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Side of Ranch

Director gears up for 2024 LECOM Suncoast Classic

Justin Kristich says increasing the seating is a priority for the Lakewood Ranch event.

Scott Gutschewski holds up the 2023 LECOM Suncoast Classic trophy.
Scott Gutschewski holds up the 2023 LECOM Suncoast Classic trophy.
Photo by Ryan Kohn
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For Justin Kristich, it is a good problem to have.

The director of the LECOM Suncoast Classic, Kristich has to figure out a way to provide more seating on the closing holes of the Lakewood National Golf Course.

Yes, more seating.

Kristich is now in his sixth year of running the Suncoast Classic, which wouldn't be a big deal if this were a PGA Tour event and you could depend on stars like Rory McIlroy or Justin Spieth to show up every year. 

The Suncoast Classic is no longer the new thing in Lakewood Ranch. Since it was played the first time in 2019, our area has hosted a World Golf Championship event in 2021 at the Concession, and a World Champions Cup (senior) event, also at the Concession, in December. The LPGA Drive On Championship was held in January at Bradenton Country Club. As residents, we are being exposed to the sport's highest level.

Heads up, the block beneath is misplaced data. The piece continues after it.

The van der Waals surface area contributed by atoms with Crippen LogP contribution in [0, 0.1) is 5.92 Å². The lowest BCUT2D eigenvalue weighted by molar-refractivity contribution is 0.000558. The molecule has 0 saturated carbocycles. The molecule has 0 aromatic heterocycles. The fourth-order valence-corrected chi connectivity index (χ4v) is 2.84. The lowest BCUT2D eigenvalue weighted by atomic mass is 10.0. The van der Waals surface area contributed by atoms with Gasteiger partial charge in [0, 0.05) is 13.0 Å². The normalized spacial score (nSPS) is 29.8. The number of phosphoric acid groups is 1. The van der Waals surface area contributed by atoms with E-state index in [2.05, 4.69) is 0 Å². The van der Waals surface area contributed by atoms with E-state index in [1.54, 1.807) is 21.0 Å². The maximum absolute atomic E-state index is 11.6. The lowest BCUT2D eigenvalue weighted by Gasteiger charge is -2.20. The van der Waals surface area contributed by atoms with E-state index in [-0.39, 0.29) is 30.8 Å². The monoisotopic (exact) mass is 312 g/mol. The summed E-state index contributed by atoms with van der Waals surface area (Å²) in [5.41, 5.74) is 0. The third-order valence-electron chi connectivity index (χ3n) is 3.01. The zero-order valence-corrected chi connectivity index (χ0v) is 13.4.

Does that diminish the power of the Korn Ferry Tour?

Apparently not.

LECOM has signed up for three more years as the event's host sponsor. Lakewood National has signed up for another three years as the tournament host course. 

And Kristich pushes forward, expecting area golf fans to pack the place from April 18-21. He noted last week that the Wednesday pro-am for the tournament is two groups from selling out. Another pro-am is being held the Monday before the event and that will be a sellout as well. The community has embraced the event more than ever.

It's interesting stuff considering it's place in the sport. You are watching some of the world's top golfers, but you don't know who they are yet. Beyong Hun An, the winner in 2022, currently is 10th on the PGA Tour money list with $2,167,717. Mark Hubbard, the 2019 winner is 30th at $1,064,849.

When they won in Lakewood Ranch, they were like Minor League Baseball players, faceless athletes wearing the same laundry.

Fortunately for Kristich, Korn Ferry Tour players can get up close with the fans, and the volunteers, and show off their personalities. There is less anonymity.

But Kristich knows he can't count on the power of the athletes alone. He has to find attractions that make the most out of every event, and I stress "event." I am a huge golf fan, but I would admit that one iron shot landing on the green looks pretty much like another. It's a different feeling if you have a rooting interest. If you don't, you had better be having a good time.

That could mean food and drinks, activities or being able to get up close to the athletes on the 17th and 18th holes.

When my son was about 7 years old, I took him once to a San Francisco Spiders minor league hockey game. We had no idea who any of the players were, but we landed some box seats right on the ice. After an hour of watching players banging into the boards right in front of our seats, and a couple of fights, and dodging pucks that hit the glass, we felt like millionaires in a luxury box. It was a great sports experience.